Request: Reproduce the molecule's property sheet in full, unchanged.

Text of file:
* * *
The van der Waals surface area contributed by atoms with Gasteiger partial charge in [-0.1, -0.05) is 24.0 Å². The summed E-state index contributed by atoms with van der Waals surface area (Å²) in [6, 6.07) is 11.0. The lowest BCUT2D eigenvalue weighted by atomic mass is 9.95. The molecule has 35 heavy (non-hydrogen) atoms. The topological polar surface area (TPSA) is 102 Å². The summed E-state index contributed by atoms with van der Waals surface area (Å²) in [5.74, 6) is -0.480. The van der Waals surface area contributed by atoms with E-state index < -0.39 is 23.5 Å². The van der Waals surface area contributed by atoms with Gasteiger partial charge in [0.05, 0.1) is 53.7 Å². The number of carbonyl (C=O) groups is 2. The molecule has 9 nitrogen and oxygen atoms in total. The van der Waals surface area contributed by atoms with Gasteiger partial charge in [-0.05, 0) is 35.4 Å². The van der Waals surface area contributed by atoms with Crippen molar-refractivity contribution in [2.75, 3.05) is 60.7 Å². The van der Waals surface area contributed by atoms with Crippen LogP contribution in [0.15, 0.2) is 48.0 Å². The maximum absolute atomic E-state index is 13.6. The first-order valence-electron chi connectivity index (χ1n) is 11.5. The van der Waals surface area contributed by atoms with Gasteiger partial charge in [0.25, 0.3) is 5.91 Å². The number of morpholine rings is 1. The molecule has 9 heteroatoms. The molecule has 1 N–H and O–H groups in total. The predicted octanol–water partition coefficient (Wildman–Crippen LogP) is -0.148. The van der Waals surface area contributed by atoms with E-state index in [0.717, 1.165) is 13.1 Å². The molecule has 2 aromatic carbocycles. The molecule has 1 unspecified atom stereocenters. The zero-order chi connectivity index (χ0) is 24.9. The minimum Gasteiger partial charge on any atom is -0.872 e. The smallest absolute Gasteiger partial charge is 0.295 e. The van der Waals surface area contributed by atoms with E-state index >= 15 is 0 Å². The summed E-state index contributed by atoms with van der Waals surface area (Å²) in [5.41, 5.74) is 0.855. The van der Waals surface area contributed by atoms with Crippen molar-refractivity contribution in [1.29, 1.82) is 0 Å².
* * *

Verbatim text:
The van der Waals surface area contributed by atoms with Gasteiger partial charge in [-0.1, -0.05) is 24.0 Å². The summed E-state index contributed by atoms with van der Waals surface area (Å²) in [6, 6.07) is 11.0. The lowest BCUT2D eigenvalue weighted by atomic mass is 9.95. The molecule has 35 heavy (non-hydrogen) atoms. The topological polar surface area (TPSA) is 102 Å². The summed E-state index contributed by atoms with van der Waals surface area (Å²) in [5.74, 6) is -0.480. The van der Waals surface area contributed by atoms with E-state index < -0.39 is 23.5 Å². The van der Waals surface area contributed by atoms with Gasteiger partial charge in [0.05, 0.1) is 53.7 Å². The number of carbonyl (C=O) groups is 2. The molecule has 9 nitrogen and oxygen atoms in total. The van der Waals surface area contributed by atoms with Gasteiger partial charge in [-0.05, 0) is 35.4 Å². The van der Waals surface area contributed by atoms with Crippen molar-refractivity contribution in [2.75, 3.05) is 60.7 Å². The van der Waals surface area contributed by atoms with Crippen LogP contribution in [0.15, 0.2) is 48.0 Å². The maximum absolute atomic E-state index is 13.6. The first-order valence-electron chi connectivity index (χ1n) is 11.5. The van der Waals surface area contributed by atoms with Gasteiger partial charge in [0.25, 0.3) is 5.91 Å². The number of morpholine rings is 1. The molecule has 9 heteroatoms. The molecule has 1 N–H and O–H groups in total. The predicted octanol–water partition coefficient (Wildman–Crippen LogP) is -0.148. The van der Waals surface area contributed by atoms with E-state index in [0.717, 1.165) is 13.1 Å². The molecule has 2 aromatic carbocycles. The molecule has 1 unspecified atom stereocenters. The zero-order chi connectivity index (χ0) is 24.9. The minimum Gasteiger partial charge on any atom is -0.872 e. The smallest absolute Gasteiger partial charge is 0.295 e. The van der Waals surface area contributed by atoms with E-state index >= 15 is 0 Å². The summed E-state index contributed by atoms with van der Waals surface area (Å²) in [5.41, 5.74) is 0.855. The van der Waals surface area contributed by atoms with Crippen molar-refractivity contribution in [1.29, 1.82) is 0 Å².